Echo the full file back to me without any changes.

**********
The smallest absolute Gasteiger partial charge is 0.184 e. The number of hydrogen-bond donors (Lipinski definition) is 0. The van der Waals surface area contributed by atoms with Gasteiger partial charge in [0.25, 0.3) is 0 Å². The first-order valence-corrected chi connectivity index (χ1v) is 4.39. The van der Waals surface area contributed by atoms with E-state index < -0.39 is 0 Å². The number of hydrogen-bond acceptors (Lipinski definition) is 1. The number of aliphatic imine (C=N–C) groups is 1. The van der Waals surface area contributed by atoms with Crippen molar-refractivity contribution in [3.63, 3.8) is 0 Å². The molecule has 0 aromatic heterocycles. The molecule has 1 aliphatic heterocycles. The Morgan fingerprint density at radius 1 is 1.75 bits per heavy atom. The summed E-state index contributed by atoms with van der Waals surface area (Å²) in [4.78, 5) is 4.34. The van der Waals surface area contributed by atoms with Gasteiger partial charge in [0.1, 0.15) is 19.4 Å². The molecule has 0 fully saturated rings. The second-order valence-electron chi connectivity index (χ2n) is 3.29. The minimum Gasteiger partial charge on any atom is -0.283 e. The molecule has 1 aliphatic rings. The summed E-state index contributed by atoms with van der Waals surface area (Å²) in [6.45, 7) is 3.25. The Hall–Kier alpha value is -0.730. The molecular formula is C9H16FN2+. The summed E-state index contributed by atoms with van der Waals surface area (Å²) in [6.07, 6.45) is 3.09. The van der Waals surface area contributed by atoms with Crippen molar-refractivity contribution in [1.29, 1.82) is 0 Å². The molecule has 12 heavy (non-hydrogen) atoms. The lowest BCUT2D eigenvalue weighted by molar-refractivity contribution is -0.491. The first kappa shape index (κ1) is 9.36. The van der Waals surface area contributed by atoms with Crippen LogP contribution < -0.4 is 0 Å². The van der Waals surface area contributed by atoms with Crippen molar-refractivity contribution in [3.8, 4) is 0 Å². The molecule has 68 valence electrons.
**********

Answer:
The smallest absolute Gasteiger partial charge is 0.184 e. The number of hydrogen-bond donors (Lipinski definition) is 0. The van der Waals surface area contributed by atoms with Gasteiger partial charge in [0.25, 0.3) is 0 Å². The first-order valence-corrected chi connectivity index (χ1v) is 4.39. The van der Waals surface area contributed by atoms with E-state index < -0.39 is 0 Å². The number of hydrogen-bond acceptors (Lipinski definition) is 1. The number of aliphatic imine (C=N–C) groups is 1. The van der Waals surface area contributed by atoms with Crippen molar-refractivity contribution in [3.63, 3.8) is 0 Å². The molecule has 0 aromatic heterocycles. The molecule has 1 aliphatic heterocycles. The Morgan fingerprint density at radius 1 is 1.75 bits per heavy atom. The summed E-state index contributed by atoms with van der Waals surface area (Å²) in [4.78, 5) is 4.34. The van der Waals surface area contributed by atoms with Gasteiger partial charge in [0.1, 0.15) is 19.4 Å². The molecule has 0 fully saturated rings. The second-order valence-electron chi connectivity index (χ2n) is 3.29. The minimum Gasteiger partial charge on any atom is -0.283 e. The molecule has 1 aliphatic rings. The summed E-state index contributed by atoms with van der Waals surface area (Å²) in [6.45, 7) is 3.25. The Hall–Kier alpha value is -0.730. The molecular formula is C9H16FN2+. The summed E-state index contributed by atoms with van der Waals surface area (Å²) in [6.07, 6.45) is 3.09. The van der Waals surface area contributed by atoms with Crippen molar-refractivity contribution in [1.29, 1.82) is 0 Å². The molecule has 12 heavy (non-hydrogen) atoms. The lowest BCUT2D eigenvalue weighted by molar-refractivity contribution is -0.491. The first kappa shape index (κ1) is 9.36. The van der Waals surface area contributed by atoms with Crippen LogP contribution < -0.4 is 0 Å². The van der Waals surface area contributed by atoms with Crippen molar-refractivity contribution in [3.8, 4) is 0 Å². The molecule has 68 valence electrons.